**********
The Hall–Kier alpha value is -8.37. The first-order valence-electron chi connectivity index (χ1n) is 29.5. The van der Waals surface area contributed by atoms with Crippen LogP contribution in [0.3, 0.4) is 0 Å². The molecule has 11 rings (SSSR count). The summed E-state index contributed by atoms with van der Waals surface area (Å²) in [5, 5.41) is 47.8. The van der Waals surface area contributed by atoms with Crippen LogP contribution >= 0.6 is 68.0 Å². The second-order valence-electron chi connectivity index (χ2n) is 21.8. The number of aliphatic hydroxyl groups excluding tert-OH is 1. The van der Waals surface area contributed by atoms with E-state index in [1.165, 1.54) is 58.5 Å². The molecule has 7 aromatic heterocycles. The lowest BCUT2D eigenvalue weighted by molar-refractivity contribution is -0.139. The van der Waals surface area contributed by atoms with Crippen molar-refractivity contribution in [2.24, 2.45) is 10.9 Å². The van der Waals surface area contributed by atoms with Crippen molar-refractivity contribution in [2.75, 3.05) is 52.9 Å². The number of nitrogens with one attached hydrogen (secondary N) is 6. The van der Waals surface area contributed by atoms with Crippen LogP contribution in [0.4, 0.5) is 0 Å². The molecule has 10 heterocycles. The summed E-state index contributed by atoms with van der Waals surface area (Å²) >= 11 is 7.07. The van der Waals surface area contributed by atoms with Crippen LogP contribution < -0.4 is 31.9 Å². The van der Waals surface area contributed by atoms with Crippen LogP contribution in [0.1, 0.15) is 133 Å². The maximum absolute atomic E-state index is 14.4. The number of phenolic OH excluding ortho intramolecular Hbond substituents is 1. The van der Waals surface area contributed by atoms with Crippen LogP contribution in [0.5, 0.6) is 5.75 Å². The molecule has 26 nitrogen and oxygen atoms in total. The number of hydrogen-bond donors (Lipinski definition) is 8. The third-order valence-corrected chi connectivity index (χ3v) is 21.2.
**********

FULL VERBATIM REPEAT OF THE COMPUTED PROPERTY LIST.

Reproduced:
The Hall–Kier alpha value is -8.37. The first-order valence-electron chi connectivity index (χ1n) is 29.5. The van der Waals surface area contributed by atoms with Crippen LogP contribution in [0.3, 0.4) is 0 Å². The molecule has 11 rings (SSSR count). The summed E-state index contributed by atoms with van der Waals surface area (Å²) in [5, 5.41) is 47.8. The van der Waals surface area contributed by atoms with Crippen LogP contribution >= 0.6 is 68.0 Å². The second-order valence-electron chi connectivity index (χ2n) is 21.8. The number of aliphatic hydroxyl groups excluding tert-OH is 1. The van der Waals surface area contributed by atoms with E-state index in [1.165, 1.54) is 58.5 Å². The molecule has 7 aromatic heterocycles. The lowest BCUT2D eigenvalue weighted by molar-refractivity contribution is -0.139. The van der Waals surface area contributed by atoms with Crippen molar-refractivity contribution in [2.24, 2.45) is 10.9 Å². The van der Waals surface area contributed by atoms with Crippen molar-refractivity contribution in [2.75, 3.05) is 52.9 Å². The number of nitrogens with one attached hydrogen (secondary N) is 6. The van der Waals surface area contributed by atoms with Crippen LogP contribution in [0.4, 0.5) is 0 Å². The molecule has 10 heterocycles. The summed E-state index contributed by atoms with van der Waals surface area (Å²) >= 11 is 7.07. The van der Waals surface area contributed by atoms with Crippen LogP contribution < -0.4 is 31.9 Å². The van der Waals surface area contributed by atoms with Crippen LogP contribution in [0.1, 0.15) is 133 Å². The maximum absolute atomic E-state index is 14.4. The number of phenolic OH excluding ortho intramolecular Hbond substituents is 1. The van der Waals surface area contributed by atoms with Crippen LogP contribution in [0.5, 0.6) is 5.75 Å². The molecule has 26 nitrogen and oxygen atoms in total. The number of hydrogen-bond donors (Lipinski definition) is 8. The third-order valence-corrected chi connectivity index (χ3v) is 21.2.